Blockages in the urinary system can also be relieved with either open or closed surgery. When blockages occur, the bladder fills with urine and balloons to immense proportions, sometimes growing larger than the fetus’s head. The grotesque size and pressure of this organ disturbs the normal growth of the kidneys and lungs. In open surgery, the fetus is gently pulled, feet first, out of the uterus until its abdomen is exposed and the blockage can be surgically corrected. In closed-womb procedures, surgeons install a shunt that permits the fetal urine to flow from the bladder into the amniotic sac.
To repair a diaphragmatic hernia, the surgeon makes two incisions into the fetus’ left side: one into the chest and one into the abdomen. Next the surgeon pushes the stomach and intestines back down into their proper place. Then he or she closes the hole in the diaphragm with a patch of waterproof Gore-Tex®, the fabric used in outdoor gear. Rather than close the abdominal incision, the surgeon places a Gore-Tex®patch over the cut in order to allow the abdomen to expand and accommodate its newly returned organs. At birth, this patch is removed. The internal patch remains for life.
After the surgery on the fetus is finished, the mother’s uterus and abdomen are closed. She can usually leave the hospital after eight days of careful monitoring. To prevent premature labor, a common problem after open surgery, the woman must stay in bed and take drugs to quell uterine contractions.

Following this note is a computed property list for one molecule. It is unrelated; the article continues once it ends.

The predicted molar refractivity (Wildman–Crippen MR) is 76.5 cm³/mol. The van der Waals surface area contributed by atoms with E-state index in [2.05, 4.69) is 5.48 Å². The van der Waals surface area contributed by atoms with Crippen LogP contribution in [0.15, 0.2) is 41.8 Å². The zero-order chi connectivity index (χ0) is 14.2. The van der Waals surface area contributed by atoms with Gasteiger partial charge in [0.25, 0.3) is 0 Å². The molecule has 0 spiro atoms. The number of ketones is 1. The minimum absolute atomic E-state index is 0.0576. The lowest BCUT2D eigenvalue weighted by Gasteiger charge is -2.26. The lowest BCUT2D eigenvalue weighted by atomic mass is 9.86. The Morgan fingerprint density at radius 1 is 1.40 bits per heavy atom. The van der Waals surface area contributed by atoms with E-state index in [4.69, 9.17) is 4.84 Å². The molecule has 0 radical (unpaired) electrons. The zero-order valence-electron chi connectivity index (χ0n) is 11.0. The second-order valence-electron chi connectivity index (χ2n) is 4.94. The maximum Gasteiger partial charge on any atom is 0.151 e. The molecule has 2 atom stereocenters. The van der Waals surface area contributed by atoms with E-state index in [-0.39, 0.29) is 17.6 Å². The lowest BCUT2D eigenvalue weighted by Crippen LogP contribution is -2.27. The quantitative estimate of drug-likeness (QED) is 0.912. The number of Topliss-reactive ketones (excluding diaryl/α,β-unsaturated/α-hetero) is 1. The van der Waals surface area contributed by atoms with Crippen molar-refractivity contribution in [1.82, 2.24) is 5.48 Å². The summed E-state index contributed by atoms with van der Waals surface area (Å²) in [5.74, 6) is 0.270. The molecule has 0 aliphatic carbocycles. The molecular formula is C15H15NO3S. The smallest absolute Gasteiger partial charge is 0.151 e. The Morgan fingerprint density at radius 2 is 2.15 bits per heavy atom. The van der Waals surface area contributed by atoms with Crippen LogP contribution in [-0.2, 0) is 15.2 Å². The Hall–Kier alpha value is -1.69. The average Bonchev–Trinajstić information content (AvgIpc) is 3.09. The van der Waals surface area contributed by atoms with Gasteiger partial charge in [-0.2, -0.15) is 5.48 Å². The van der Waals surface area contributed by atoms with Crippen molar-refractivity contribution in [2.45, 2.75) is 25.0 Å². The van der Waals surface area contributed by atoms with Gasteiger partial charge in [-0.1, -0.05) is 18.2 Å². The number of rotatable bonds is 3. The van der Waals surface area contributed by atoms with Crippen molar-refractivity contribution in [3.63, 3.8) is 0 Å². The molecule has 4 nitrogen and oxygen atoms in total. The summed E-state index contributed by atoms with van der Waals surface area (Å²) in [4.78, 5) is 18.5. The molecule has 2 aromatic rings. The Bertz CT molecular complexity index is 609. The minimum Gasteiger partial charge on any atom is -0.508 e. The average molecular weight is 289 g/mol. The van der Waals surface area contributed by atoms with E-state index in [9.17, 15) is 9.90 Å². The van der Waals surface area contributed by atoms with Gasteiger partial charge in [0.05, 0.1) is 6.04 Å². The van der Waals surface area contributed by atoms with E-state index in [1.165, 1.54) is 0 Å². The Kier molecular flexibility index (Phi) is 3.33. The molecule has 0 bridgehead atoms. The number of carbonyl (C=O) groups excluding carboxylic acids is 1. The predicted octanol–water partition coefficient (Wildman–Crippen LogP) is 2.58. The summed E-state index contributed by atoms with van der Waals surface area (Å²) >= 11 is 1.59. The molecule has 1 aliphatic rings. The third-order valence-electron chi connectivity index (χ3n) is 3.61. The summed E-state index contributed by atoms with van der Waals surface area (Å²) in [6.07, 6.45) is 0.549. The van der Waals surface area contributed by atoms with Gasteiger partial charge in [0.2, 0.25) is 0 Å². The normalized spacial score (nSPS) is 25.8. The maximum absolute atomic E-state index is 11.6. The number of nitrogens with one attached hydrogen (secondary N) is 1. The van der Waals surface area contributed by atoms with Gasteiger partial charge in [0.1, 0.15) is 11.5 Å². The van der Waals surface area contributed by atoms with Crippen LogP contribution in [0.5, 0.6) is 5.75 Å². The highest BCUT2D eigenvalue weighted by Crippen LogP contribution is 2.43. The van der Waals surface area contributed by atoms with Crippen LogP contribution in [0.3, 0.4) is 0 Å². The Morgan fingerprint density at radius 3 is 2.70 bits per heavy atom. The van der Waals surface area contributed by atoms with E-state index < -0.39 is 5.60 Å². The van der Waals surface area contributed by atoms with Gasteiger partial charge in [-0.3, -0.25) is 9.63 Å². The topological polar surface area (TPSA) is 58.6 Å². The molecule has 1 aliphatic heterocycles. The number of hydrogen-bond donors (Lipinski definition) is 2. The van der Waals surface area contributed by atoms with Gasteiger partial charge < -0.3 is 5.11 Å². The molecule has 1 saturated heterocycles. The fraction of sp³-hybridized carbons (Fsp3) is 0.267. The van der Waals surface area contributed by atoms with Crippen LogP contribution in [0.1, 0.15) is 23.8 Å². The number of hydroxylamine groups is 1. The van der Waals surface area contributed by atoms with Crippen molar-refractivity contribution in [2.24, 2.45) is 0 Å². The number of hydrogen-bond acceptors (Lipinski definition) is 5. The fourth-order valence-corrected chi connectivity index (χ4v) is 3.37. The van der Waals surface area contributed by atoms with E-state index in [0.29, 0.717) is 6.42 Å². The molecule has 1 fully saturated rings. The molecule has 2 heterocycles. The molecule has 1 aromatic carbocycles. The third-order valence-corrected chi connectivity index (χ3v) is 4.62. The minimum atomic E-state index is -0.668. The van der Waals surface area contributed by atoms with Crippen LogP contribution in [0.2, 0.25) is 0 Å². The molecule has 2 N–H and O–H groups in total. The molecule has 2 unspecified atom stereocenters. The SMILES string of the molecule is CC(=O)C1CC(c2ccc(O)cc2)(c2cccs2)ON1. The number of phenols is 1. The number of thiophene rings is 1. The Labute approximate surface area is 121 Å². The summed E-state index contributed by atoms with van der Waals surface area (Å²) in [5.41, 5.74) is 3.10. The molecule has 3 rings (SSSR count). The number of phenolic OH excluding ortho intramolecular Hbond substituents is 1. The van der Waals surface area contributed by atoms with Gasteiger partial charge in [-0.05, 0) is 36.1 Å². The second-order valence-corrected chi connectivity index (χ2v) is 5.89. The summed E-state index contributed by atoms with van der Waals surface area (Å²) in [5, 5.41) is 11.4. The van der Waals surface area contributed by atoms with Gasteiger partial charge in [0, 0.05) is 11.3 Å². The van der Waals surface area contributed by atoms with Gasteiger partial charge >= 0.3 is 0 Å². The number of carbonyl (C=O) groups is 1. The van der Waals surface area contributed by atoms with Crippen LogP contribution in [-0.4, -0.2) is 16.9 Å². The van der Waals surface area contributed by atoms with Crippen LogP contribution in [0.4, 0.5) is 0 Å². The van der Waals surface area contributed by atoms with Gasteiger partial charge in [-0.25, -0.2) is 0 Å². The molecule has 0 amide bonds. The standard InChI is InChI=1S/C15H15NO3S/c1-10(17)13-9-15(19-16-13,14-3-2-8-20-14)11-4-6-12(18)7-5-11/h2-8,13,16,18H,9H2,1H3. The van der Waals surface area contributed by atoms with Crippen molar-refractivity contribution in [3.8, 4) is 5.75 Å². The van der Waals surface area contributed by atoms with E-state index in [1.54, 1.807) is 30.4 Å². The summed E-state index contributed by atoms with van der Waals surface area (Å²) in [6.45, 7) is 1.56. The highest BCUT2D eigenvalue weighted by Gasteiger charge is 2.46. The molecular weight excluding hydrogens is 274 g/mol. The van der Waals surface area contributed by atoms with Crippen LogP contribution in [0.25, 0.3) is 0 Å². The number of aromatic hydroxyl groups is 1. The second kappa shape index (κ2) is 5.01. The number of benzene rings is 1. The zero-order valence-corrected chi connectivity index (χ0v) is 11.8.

Babies who have successfully undergone surgery are born without scars, a happy and unexpected byproduct of operations performed in the womb. They are usually born early, however. Thus, in addition to their original medical problem, they face the problems of any premature infant. Surgery also has a long-term effect on the mother. Since her uterus has been weakened by the incisions made during surgery, normal labor and delivery is no longer safe. To prevent uterine rupture, she must deliver this baby (and all future babies) by cesarean section, before active labor begins, to prevent uterine rupture.
Success rate of open surgery
When doctors began performing open surgery, in the early 1980s, most of the fetuses died. Some physicians were critical of the attempts. They argued that a healthy woman was put at risk in order to attempt the rescue of a fetus that would most likely die anyway. Others supported the experimental surgery and declared that this was the fetus’ only chance.
Today, open surgery remains a last resort for a small number of birth defects. It is appropriate only if it can result in the normal development of the fetus. Surgery that prolongs the lives of babies suffering from incurable health problems is not acceptable. Neither is surgery that puts the mother at excessive risk. In many cases, medical treatment after the baby is born offers an equal chance of success, provided that the pregnancy is carefully supervised and that delivery is planned at a well-equipped hospital with a neonatal intensive care unit.
Certain aspects of fetal surgery raise thorny ethical issues. Treating a fetus as a patient creates a situation that has never before existed. In the past, experimental treatments for the seriously ill could be justified on the grounds that the patient had everything to gain and nothing to lose. With fetal surgery, that may hold true for the fetus, of course, but the benefits and risks to the mother are far less obvious. Many mothers are willing to do whatever is necessary to give birth to a healthy baby. Yet major abdominal surgery and general anesthesia pose risks to the mother. The regimen she must follow after surgery is uncomfortable. Furthermore, the success rate for some surgeries is quite low. Most types of fetal surgery must be approved by a hospital ethics review board.